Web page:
Untreated Cultured Blue Grey Akoya Pearls

Originally, all of the cultured pearls available were grown in Japan.  The Japanese waters were cool which slowed growth down somewhat.  Additionally the type of oyster they could use was relatively small and pearls over the size of 9 mm were virtually unheard of.  As long as the pearls were kept in the oysters for a long enough period, the nacre that was created in the somewhat cooler waters, usually produced a far better luster than seen elsewhere.  Over time, some pearl farmers tried to speed up the growth process and wouldn't let the pearls remain in the oysters long enough which led to thinner nacre and lower luster, albeit cheaper, pearls.

In the 1970's and 1980's over development and pollution, along with a number of other economic factors (including China's entry into the cultured pearl market and the developing South Sea cultured pearl industry) reduced the number of Japanese pearl farmers drastically and the number of Japanese akoya pearls being sold.  As it happens the Japanese took their knowledge and sold it to China as the industry there ramped up.  While the Chinese produced akoya pearls, they were almost always lower quality (and produced in huge quantities which dragged the prices down of all the goods).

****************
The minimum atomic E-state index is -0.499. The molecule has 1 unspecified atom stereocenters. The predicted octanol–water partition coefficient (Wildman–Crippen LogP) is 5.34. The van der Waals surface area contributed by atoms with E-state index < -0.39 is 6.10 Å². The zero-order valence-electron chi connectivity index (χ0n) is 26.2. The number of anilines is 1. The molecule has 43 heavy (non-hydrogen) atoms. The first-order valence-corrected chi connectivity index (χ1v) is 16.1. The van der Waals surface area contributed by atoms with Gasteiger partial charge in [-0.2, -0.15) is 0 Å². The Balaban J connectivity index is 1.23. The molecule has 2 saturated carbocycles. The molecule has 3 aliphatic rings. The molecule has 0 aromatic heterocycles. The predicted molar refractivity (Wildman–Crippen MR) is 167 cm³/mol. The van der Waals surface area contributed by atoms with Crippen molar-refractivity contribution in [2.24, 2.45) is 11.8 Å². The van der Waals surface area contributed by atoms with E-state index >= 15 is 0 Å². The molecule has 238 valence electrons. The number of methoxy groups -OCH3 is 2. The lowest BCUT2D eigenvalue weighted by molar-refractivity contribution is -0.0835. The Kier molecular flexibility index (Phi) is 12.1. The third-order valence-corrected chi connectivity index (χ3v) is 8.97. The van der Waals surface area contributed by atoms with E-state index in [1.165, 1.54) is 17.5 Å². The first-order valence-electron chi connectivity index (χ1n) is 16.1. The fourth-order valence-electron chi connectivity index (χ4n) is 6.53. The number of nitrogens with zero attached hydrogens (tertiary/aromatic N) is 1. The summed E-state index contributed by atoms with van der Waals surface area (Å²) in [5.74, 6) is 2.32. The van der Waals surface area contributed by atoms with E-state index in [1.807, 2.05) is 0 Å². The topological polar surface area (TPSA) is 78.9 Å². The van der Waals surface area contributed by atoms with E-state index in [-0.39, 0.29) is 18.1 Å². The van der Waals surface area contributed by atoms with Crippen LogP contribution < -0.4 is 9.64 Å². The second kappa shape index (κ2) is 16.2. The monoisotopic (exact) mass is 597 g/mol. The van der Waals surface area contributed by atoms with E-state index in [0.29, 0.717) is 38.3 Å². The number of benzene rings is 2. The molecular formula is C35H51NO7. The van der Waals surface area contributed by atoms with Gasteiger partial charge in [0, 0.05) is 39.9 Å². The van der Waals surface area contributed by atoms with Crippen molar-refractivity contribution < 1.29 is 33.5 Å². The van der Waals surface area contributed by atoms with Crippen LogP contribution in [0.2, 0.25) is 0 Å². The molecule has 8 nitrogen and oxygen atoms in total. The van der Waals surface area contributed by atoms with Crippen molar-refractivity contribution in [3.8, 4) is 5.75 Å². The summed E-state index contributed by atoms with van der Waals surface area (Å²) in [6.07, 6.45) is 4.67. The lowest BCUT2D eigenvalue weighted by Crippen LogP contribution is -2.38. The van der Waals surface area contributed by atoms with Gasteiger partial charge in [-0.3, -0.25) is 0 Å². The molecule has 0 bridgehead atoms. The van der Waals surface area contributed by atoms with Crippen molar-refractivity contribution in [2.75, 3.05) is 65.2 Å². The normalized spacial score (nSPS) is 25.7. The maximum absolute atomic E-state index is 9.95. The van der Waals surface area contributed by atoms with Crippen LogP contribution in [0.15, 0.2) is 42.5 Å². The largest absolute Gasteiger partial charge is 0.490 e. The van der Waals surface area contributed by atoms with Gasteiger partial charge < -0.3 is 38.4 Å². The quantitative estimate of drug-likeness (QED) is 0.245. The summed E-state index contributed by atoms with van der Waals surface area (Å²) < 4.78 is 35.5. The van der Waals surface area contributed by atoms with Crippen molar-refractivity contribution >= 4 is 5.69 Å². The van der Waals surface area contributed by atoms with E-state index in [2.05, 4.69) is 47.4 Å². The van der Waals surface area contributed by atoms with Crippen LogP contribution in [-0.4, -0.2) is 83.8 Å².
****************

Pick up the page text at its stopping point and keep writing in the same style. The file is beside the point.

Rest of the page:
The Japanese also produced some of the best known freshwater pearls for a period of time.  The term "Biwa" pearl came into existence because of how many freshwater pearls were produced in Lake Biwa in Japan.  While natural freshwater pearls had been around in the past (New Jersey produced large numbers in the early 1800's and Tennessee was a large source), the same issues confronting natural salt water pearls, over fishing and industrialization and the resulting pollution, eliminated most of them.  Freshwater pearls are produced by inserting a piece of mantle tissue into a mussel and allowing a growth to form around that. The resulting pearls were usually a free form shape, which for jewelers like me, were much more interesting.  However Japan was faced with pollution in its lakes as well (which we believe led to some fascinating highly metallic looking pearls for awhile) and ultimately the freshwater pearl industry there pretty much stopped as well.